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12:19 AM Mon, Sept. 24th

Fourth Friday features artistic pleasures and treasures

Ananda DiBenedetto works on a watercolor in her Prescott studio. (Les Stukenberg/The Daily Courier)

Ananda DiBenedetto works on a watercolor in her Prescott studio. (Les Stukenberg/The Daily Courier)

Every month at the Fourth Friday Art Walk, more than 18 of Prescott's art galleries stay open late for visitors and residents to enjoy artwork by and receptions for featured artists. On Friday, July 24, the galleries are staying open and holding receptions for, among others, Ananda Di Benedetto at Arts Prescott Cooperative Gallery, Pete and Pam Conner at 'Tis Art Gallery, and Lana Saint Michel at Van Gogh's Ear.

Di Benedetto's exhibit is called "Watercolor Rainbow." Her work explores expressions of beauty inspired by nature and animals and that reflect on dreams and visions. Di Benedetto said this is her very first show and her message is one of love and joy.

"I love nature, I feel at home in nature," she said, mentioning that her works are a "conversation with animals and nature."

Di Benedetto has had a love of drawing all her life, but she wanted to expand on it and went to classes as a young mother. She talked of her watercolor teacher, Cathy Quiel, who taught her at City College of Santa Barbara, California. Di Benedetto said Quiel taught her classes with love and joy, but also with technical demonstrations and explanations. These lessons stay actively present in Di Benedetto's mind while she is painting.

As to why she feels at home in nature, Di Benedetto said these subjects are very appealing, and she can go out into nature, take photos with a camera or hold them in her mind, then come home and paint "with the color of a palette of love."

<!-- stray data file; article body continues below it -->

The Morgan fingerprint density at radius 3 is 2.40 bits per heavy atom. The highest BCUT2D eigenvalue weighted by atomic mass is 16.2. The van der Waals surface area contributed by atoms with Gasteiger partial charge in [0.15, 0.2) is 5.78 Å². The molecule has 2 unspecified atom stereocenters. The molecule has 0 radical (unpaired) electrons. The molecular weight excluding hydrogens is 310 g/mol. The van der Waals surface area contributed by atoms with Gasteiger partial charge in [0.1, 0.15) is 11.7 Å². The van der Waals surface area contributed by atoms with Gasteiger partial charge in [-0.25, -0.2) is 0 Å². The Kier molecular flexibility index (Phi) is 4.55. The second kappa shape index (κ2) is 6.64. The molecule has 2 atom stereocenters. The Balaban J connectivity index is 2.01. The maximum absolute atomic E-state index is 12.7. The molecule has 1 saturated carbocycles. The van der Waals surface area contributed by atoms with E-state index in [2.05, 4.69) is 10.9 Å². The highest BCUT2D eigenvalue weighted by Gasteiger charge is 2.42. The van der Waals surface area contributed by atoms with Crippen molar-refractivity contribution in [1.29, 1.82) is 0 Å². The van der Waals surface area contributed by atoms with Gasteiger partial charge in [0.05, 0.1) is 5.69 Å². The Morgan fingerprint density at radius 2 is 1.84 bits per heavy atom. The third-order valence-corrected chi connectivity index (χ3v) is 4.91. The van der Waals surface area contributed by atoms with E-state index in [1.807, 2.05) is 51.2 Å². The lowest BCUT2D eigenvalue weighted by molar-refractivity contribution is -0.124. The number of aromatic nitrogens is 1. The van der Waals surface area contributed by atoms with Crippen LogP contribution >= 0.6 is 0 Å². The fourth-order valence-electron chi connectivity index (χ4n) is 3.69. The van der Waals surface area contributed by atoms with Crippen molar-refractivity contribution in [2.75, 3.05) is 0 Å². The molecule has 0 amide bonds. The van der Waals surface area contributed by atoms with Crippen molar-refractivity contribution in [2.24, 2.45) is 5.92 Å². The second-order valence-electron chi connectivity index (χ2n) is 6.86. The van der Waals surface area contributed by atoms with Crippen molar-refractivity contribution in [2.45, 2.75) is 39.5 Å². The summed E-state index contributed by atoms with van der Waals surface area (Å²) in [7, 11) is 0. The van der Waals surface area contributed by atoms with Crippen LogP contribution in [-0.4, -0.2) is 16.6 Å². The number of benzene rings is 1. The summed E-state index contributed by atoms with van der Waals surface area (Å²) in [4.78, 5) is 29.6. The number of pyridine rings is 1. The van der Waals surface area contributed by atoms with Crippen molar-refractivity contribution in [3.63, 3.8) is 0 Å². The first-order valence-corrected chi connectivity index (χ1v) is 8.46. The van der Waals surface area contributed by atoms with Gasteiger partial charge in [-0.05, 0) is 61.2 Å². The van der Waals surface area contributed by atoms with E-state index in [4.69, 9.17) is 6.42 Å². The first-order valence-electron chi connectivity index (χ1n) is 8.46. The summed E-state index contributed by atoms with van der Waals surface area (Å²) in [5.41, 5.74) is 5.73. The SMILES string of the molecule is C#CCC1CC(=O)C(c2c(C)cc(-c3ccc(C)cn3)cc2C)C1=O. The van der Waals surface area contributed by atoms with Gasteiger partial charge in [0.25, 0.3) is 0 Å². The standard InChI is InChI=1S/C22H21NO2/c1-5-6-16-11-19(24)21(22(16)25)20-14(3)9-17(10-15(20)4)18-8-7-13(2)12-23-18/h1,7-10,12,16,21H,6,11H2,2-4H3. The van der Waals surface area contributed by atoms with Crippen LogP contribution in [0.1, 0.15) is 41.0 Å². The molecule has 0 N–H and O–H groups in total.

Di Benedetto said she loves passing on her message of love, and that drawing from her mind to her heart is very easy for her.

Featured at Van Gogh's Ear is Saint Michel, who also said this is the first time she's been featured in one of the Fourth Friday Art Walks. She works in wearable fiber art and said it's something she's done for many years. However, she said when it comes to making her artwork, she doesn't have any patterns nor does she check out fashions in shops or malls. Rather, she goes with the materials she has, one step at a time, piecing together what looks interesting.

Saint Michel said she loves it when someone comes along, finds a piece she made and has had for a couple years and believes it's perfect for them.

"I always tell them I made it for you," she said, noting that with that person coming along, "it was made for a reason."

At 'Tis Art Gallery the Conners are showing their work in the Mezzanine Gallery. Pete works in photography and Pam creates beaded jewelry.

Pam said she started making jewelry because she's always been detail oriented and was introduced to the art of making it from a childhood friend.

"I tried a lot of different types of jewelry making... but I gravitated to bead weaving," she said. "This is all done with a needle and a thread essentially, and it's built into all these intricate patterns."

Making the jewelry, Pam said, is therapeutic and "Zen like," because of how long a piece can take. Depending on the width, it can take her about 45 minutes to an hour per inch, she said. But she loves it because "it keeps my brain active and my hands agile."

Pete's photography shows his fascination with graphical and visual works. He said he got involved with art in his teens, gravitating to photography in his 20s. Much of his photography consists of urban and rural landscapes, but he said he also enjoys photographing images of subjects that require the viewer to look at them intently.

"I like visual things you have to stare at for a while to try to understand what you're looking at," he said.

- by Jason Wheeler. Follow him on Twitter @PrescottWheels. Reach him at 928-445-3333 ext. 2037, or at 928-642-5277.